Mick Jagger and Keith Richards aren't afraid to keep it real. Both show some interesting insights into their success, with Jagger revealing how he portrays a different character for each of the band's singles.
Leslie Felperin, Variety
This tribute to the Rolling Stones offers a blizzard of archive material nimbly sutured together with interviews with the Stones themselves, making this a succinct, officially sanctioned but not necessarily fawning history of the band.
David Hinckley, New York Daily News
Crossfire Hurricane, a new documentary on the first 15 years of the Rolling Stones, has passages where it lives up to the title's promise. It has other passages where it's more like a mild breeze.
Robert Lloyd, Los Angeles Times
he music, at least, has remained unruly. They may be an institution, but they remain just crummy enough to keep from ever seeming slick.
David Wiegand, San Francisco Chronicle
Hurricane is a whirling impressionistic painting of the band, beautifully conveying the energy, drive and genius of the Stones, more or less chronologically within the basic flashback structure.
Matthew Gilbert, Boston Globe
You can almost track the arc of the Stones by studying how Jagger's face evolves over the course of the movie.
Rebecca Barry, Flicks.co.nz
Hammers home [the Stones'] amazing, timeless appeal.
Alan Sepinwall, HitFix
If Crossfire Hurricane doesn't offer much that's new, or tell a spellbinding story along the way, it still vividly captures how they became legends in the first place.
Troy Patterson, Slate
It was my pleasure, as an intermediate-level Stones buff, to see that director Brett Morgen has put together something reeking of astringent danger.
Keith Phipps, AV Club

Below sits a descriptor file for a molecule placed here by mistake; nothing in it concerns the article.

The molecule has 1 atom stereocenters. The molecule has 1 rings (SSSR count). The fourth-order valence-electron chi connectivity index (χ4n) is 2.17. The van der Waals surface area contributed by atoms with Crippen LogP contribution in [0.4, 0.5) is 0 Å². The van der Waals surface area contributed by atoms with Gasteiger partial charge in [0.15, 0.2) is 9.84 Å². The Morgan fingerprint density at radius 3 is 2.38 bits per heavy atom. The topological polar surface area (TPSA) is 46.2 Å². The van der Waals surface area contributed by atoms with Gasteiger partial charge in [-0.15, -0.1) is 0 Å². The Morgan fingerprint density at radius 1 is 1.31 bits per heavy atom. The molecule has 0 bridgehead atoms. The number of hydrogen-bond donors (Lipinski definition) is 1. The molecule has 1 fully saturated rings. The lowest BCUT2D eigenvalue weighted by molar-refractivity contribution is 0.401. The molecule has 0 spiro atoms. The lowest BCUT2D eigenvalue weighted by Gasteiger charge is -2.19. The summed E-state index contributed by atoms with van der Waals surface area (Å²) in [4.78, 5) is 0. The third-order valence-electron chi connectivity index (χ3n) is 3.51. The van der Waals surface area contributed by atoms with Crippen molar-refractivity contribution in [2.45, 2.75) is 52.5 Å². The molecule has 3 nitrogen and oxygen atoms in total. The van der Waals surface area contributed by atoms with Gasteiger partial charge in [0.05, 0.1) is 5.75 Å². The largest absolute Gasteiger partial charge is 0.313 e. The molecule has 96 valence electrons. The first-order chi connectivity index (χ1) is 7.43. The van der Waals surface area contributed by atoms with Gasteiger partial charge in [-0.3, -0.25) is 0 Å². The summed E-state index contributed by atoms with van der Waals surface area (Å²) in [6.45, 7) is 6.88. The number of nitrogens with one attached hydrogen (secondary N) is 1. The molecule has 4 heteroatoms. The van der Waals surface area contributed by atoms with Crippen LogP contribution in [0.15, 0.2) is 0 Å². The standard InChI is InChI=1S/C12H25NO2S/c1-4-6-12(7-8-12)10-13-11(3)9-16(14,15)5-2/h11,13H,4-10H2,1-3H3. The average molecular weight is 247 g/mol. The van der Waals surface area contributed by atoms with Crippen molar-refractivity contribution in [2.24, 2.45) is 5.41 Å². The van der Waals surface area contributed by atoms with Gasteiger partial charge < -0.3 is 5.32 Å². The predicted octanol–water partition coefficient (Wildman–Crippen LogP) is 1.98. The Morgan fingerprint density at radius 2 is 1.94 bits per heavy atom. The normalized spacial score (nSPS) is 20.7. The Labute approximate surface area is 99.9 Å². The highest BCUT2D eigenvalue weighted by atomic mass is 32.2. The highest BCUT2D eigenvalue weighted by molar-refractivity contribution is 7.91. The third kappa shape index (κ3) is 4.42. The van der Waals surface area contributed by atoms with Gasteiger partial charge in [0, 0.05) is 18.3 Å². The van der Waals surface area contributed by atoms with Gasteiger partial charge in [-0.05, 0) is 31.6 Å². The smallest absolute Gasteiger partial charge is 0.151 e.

Of the many sources from which someone might learn about the Rolling Stones it's better than most.
Jack Jones, Little White Lies
Stones completists may feel sated, but the idly inquisitive would do best to steer clear.
Emma Simmonds, The List
Ultimately, by focusing on energetically edited footage of Stones at their musical peak, Morgen has made an immersive documentary that thoroughly entertains yet neglects to sufficiently enlighten.
Ed Gibbs, Empire Magazine Australasia
Nothing terribly new, but great fun, all the same. Morgan has assembled a hugely enjoyable, tightly edited journey through the Stones' creative heyday.
For the obsessive Rolling Stones fan, there may be little new of interest in the documentary "Crossfire Hurricane," made to commemorate their fiftieth anniversary. Throughout the archival and footage from other documentaries, the surviving members of the band seek to… More For the obsessive Rolling Stones fan, there may be little new of interest in the documentary "Crossfire Hurricane," made to commemorate their fiftieth anniversary. Throughout the archival and footage from other documentaries, the surviving members of the band seek to disprove the old dictum that if you remember the 60's, then you really were not there. Well, they were there.
For a more casual fan like myself who only owns the 1964-1971 greatest hits and has seen "Gimme Shelter," "Crossfire Hurricane" is a more insightful film, even with some critical issues. For example, it is kind of simplistic to describe the Beatles as the good guys and the Rolling Stones as the bad guys, when to quote Bill Hicks, "The Beatles were so high, they let Ringo sing lead on a couple of songs." Rather, the bands were different sides of the same coin, reflecting opposite emotions identified with the 60's while stretching their music in new and creative ways. In fact, early film of both bands being mobbed look very similar. But where they differ is the Beatles stopped touring and the Rolling Stones continued with their concerts which at first they had so much trouble playing through that they placed bets as to when they would get interrupted. The documentary's strength comes from placing such chaos into context, especially when it comes down to the Altamont tragedy at the end of the 60's.